New Attempt to Condemn Israel Fails in U.N. Security Council

Another U.N. effort to condemn Israel for the deportation of 415 Palestinians failed last week, after members of the non-aligned bloc who proposed the measure refused to soften it, as demanded by the United States.

The proposed measure would have had the president of the Security Council issue a letter condemning Israel for not abiding by the council’s Dec. 18 resolution. It strongly condemned the deportations and called on Israel to let the Palestinians return to the administered territories.

Such letters enable the Security Council to make its views known without the formal implications of a full-fledged resolution. They generally require unanimous support from council members.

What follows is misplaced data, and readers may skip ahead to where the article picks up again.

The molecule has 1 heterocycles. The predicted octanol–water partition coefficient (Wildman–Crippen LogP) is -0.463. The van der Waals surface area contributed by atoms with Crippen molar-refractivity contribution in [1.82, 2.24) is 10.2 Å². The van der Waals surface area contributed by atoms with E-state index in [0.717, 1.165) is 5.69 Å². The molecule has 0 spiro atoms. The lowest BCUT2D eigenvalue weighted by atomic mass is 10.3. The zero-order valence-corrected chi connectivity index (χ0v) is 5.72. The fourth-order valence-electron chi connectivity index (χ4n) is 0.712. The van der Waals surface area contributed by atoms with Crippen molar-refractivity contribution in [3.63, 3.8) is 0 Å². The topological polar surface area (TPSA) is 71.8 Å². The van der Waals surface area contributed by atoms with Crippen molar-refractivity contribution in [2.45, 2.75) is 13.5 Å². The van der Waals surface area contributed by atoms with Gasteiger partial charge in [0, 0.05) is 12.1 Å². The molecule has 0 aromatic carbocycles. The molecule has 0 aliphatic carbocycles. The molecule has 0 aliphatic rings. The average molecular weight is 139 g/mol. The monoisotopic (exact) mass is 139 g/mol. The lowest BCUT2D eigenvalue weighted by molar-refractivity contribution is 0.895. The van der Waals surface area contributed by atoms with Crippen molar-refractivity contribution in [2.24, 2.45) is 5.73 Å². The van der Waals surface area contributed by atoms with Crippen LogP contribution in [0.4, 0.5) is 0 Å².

But the United States maintained it would be inappropriate to condemn Israel for failing to abide by the resolution until the council heard a report from U.N. special envoy James Jonah.

Unwilling to be the only obstacle to the Security Council’s desire to address the issue, the United States did indicate its willingness to support a milder presidential letter.

This proposed letter would have simply reiterated the Dec. 18 resolution and called on both Israel and Lebanon to allow humanitarian aid to reach the deportees.

But after intensive informal meetings Dec. 30 and 31, the non-aligned nations refused to tone down their measure and it died.

The Security Council was expected to meet early this week to hear Jonah’s report.

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